Talk about how DevOps as a methodology or process or a philosophy of how you build software, how has that changed how you approached building security products for that environment?

Kapoor: Yep. So, I think the—so, in the earlier world, right, like, you know, in the collo and the data center world, security was basically driven through perimeter. And network was, like, you know, the way security got delivered to a large number of people, whereas the network-centric, like, network IDS or a network IPS or firewalls.

But when I think about developers and how containers and microservices are changing the architecture, we have actually built up Lacework from the ground up to actually not be perimeter centric. So, essentially, it’s about the things that run in the environment. It’s about tracking behaviors for every individual entity, be it a user or an application or a container, and then think about scale from ground up where, you know, it’s not so much about a VM one, because VMs can come and die all the time, or scalability happens all the time, IPs change all the time, and being able to kind of think about them as a unit, as a cluster of things so that then you can scale up your security along with DevOps.

So, when I think about a service that, I imagine, scales up during the day and scales down during the night or can burst into the cloud—you know, as DevOps I can do all that today with the technologies that are available to me. Then the security also has to basically take that into account and not produce false positives just because a new VM started or it doesn’t understand that these 20 containers are really the same application.

So, Lacework actually is designed to do that, and I think that’s part of the reason why it’s new security where you have to think about how DevOps works to actually deliver security for them in the new world versus trying to define a perimeter and trying to watch every VM through a firewall rule or microsegmentation of, “This is what you should do because”—well, guess what? VMs don’t last that long. Containers are a few seconds, so I don’t really care about containers, I care about the application that’s running on top of it.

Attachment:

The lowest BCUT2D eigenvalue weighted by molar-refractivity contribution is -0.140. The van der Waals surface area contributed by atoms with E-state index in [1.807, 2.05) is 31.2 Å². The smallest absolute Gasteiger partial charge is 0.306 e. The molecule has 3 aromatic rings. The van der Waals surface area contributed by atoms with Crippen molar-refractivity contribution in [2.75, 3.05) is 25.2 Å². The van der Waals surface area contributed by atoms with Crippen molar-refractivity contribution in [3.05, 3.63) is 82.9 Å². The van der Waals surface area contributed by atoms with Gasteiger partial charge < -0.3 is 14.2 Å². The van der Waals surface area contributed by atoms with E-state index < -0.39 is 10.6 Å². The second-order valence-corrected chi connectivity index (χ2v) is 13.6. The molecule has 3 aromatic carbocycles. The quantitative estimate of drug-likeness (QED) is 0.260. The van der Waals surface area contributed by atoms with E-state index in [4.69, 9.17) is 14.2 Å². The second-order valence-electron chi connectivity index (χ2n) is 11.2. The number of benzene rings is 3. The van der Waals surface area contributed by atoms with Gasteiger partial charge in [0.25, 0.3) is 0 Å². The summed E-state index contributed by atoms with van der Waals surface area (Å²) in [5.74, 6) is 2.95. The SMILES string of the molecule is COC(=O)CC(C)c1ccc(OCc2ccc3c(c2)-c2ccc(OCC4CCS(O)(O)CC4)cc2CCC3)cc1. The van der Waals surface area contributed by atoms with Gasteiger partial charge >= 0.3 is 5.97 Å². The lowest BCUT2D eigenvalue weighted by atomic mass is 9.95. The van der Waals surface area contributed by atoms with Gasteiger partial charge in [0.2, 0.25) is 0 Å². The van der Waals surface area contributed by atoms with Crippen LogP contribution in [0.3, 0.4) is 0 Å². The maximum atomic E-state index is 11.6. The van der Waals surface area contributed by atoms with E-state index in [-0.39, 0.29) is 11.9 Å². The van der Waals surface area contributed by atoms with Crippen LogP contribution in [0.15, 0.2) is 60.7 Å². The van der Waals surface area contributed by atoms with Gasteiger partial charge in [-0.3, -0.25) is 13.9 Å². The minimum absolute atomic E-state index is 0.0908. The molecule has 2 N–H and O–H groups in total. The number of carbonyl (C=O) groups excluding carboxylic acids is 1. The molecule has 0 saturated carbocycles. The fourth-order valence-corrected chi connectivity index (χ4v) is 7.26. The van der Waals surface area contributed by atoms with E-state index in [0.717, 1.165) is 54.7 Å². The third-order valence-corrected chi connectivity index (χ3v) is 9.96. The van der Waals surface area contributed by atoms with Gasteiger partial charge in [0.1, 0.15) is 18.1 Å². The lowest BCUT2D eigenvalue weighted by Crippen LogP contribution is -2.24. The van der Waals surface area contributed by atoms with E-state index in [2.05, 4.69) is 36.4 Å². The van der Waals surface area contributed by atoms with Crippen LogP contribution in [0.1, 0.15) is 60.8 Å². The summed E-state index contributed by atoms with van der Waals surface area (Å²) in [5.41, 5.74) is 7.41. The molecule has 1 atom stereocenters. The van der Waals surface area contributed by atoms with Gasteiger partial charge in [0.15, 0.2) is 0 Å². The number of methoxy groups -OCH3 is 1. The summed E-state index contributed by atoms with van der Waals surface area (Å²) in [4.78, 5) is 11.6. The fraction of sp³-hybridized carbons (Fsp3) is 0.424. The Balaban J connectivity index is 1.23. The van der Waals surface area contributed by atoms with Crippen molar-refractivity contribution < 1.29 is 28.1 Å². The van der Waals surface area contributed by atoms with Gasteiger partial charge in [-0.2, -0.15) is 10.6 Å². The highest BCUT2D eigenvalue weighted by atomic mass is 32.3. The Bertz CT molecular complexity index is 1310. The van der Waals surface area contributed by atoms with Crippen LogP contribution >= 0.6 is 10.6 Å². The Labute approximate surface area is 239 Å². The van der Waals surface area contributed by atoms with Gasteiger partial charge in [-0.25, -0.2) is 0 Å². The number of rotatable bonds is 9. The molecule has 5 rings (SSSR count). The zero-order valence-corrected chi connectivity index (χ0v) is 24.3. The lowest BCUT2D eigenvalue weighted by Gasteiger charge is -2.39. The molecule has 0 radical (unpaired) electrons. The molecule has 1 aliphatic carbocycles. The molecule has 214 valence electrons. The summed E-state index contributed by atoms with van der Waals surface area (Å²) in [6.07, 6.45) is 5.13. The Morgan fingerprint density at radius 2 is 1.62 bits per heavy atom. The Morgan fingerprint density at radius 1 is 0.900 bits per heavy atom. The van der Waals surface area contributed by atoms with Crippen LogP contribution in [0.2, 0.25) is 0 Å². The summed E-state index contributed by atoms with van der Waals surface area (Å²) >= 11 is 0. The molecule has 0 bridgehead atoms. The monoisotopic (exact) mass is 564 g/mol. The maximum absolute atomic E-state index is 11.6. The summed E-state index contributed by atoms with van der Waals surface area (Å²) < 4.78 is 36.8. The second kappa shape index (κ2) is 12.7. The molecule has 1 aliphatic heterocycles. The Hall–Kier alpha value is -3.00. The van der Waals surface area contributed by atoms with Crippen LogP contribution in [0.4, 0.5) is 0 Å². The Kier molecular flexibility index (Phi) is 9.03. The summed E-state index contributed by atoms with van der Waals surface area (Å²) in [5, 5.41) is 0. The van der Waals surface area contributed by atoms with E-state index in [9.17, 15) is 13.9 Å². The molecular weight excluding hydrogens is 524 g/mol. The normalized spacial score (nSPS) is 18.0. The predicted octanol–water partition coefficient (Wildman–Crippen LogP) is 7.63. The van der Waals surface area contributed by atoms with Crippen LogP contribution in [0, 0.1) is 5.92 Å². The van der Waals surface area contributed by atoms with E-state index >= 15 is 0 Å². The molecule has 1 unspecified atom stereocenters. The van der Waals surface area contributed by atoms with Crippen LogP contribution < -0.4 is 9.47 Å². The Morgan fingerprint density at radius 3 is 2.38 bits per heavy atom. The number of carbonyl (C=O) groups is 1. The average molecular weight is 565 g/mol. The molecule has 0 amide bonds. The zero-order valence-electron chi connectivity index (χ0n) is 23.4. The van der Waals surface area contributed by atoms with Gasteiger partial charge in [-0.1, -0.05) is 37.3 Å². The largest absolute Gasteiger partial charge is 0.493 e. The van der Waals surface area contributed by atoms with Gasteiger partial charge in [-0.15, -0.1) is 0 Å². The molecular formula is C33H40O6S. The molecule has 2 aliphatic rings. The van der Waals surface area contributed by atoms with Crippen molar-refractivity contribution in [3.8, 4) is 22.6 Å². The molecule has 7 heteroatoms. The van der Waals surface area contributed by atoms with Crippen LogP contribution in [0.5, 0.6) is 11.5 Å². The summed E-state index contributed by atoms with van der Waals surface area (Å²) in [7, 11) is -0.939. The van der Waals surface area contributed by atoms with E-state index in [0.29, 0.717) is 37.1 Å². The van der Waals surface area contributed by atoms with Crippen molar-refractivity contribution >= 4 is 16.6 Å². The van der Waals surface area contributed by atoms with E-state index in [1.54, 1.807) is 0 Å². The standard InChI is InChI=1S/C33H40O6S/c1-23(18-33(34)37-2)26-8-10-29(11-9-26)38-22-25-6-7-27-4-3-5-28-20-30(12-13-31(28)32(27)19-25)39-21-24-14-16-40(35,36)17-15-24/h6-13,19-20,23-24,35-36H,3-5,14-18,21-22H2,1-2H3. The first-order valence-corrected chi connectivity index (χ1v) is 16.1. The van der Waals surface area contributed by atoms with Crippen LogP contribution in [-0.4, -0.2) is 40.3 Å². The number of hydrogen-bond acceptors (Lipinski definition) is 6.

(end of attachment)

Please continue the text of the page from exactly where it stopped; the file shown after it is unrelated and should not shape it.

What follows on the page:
Ashley: Mm-hmm. I’ll have to say, Vikram, you’re warming my heart here, because it’s important the technology is actually believed how we create software is fundamentally changed, and yes, DevOps is a big part of that. But that shift also, of course—now, you’re talking about thinking about security at an API, a security container, not at perimeter of what servers talk to across networks, which is a whole different philosophy.

Kapoor: Yep, yep. Yeah. So, I think that’s actually one of the fundamental shifts, I think, which is kind of driving from the DevOps world into security at this point where, you know, I don’t think it’s enough to basically not understand what’s going on from the visibility perspective in your accounts.

So, clouds are—you know, if you kind of think about cloud evolution, there are three big public cloud providers today and there are hundreds of services each and then hundreds of APIs in each service. And every one of them has potential—like, you know, big JSON objects that they take and then have security implications on your posture.

So, you know, and that’s just the APIs. And then you have resources that you have—like, buckets and security groups and VMs and ports that you may or may not have turned on. And then, along with all that, you’re running VMs and you’re running containers and you’re running Kubernetes and you’re running a lot of stuff in there.

So, for a human to keep track of all that and understand how an attacker will come in from where and go where and what it will attack is basically a pretty hard problem. And to solve that problem, really, you have to kind to get above the physical noise of, you know, which VM, which container, and get to the logical place where you say, “This application and this user or this set of services” and then be able to, from there, derive the security properties automatically and understand what a user does in one environment at any given time so that, over time, I can build a behavior profile for them and then use that to detect when they deviate from their behavior profile.